Kellogg said Tuesday that because a majority of its U.S. cereal plant workers have voted against a new five-year contract, they are forced to hire permanent replacements for employees who went on strike more than two months ago, Reuters reported.
Temporary workers have been at the company’s cereal plants in Michigan, Nebraska, Pennsylvania, and Tennessee since the strike began on Oct. 5. The Bakery, Confectionary, Tobacco Workers and Grain Millers International Union (BCTGM) represents the employees and said in a statement Tuesday they fully support the workers.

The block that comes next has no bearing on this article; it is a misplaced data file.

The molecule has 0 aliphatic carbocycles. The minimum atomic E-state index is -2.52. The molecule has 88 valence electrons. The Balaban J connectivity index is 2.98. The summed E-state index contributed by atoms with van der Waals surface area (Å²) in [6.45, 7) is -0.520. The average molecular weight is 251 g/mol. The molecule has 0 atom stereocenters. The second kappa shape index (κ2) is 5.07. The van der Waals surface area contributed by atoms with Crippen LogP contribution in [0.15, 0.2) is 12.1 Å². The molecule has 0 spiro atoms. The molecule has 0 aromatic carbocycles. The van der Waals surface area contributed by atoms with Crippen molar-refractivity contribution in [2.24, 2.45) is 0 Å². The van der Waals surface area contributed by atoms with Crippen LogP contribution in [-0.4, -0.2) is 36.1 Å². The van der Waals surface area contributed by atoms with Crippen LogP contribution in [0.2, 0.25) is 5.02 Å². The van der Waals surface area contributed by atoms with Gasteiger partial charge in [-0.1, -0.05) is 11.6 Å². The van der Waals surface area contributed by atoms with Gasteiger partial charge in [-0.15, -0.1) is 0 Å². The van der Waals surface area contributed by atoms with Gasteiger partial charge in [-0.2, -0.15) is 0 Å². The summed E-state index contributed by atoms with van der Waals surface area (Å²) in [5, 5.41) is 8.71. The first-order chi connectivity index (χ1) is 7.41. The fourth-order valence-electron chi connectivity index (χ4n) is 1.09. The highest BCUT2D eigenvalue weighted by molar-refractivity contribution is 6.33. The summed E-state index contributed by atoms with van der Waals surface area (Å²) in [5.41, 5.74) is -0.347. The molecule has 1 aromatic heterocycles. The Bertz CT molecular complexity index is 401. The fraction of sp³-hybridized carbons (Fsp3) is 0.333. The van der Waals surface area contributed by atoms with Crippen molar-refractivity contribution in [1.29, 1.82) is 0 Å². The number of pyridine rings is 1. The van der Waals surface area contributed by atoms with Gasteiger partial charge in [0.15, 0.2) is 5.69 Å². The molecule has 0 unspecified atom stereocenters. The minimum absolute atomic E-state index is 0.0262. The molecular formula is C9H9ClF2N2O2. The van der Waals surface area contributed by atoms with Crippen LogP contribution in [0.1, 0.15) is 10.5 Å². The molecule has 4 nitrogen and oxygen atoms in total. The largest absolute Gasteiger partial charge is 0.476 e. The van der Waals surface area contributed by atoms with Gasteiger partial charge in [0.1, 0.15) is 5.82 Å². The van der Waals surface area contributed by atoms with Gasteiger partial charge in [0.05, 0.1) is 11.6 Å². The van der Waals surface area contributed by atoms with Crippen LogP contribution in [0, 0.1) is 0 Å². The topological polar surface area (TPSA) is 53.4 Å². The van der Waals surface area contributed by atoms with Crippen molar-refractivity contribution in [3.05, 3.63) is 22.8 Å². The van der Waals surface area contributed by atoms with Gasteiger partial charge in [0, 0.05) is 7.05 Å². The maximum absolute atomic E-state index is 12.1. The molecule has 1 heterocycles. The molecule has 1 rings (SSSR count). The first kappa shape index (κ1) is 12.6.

The strike largely revolves around Kellogg’s two-tier compensation structure, which gives veteran employees higher wages and more benefits than newer hires. The new agreement offered by Kellogg would have moved all employees with four or more years at the company into the “veteran” tier, and a group of lower-tiered employees would move up each year, The New York Times reported.
Union members have said the proposed two-tier system takes power away from the union by removing the cap on the number of lower-tiered employees, Reuters reported.
It is legal for companies to permanently replace workers who are seeking economic concessions. The National Labor Relations Board specifies that “economic strikers” cannot be fired, but they can be replaced.
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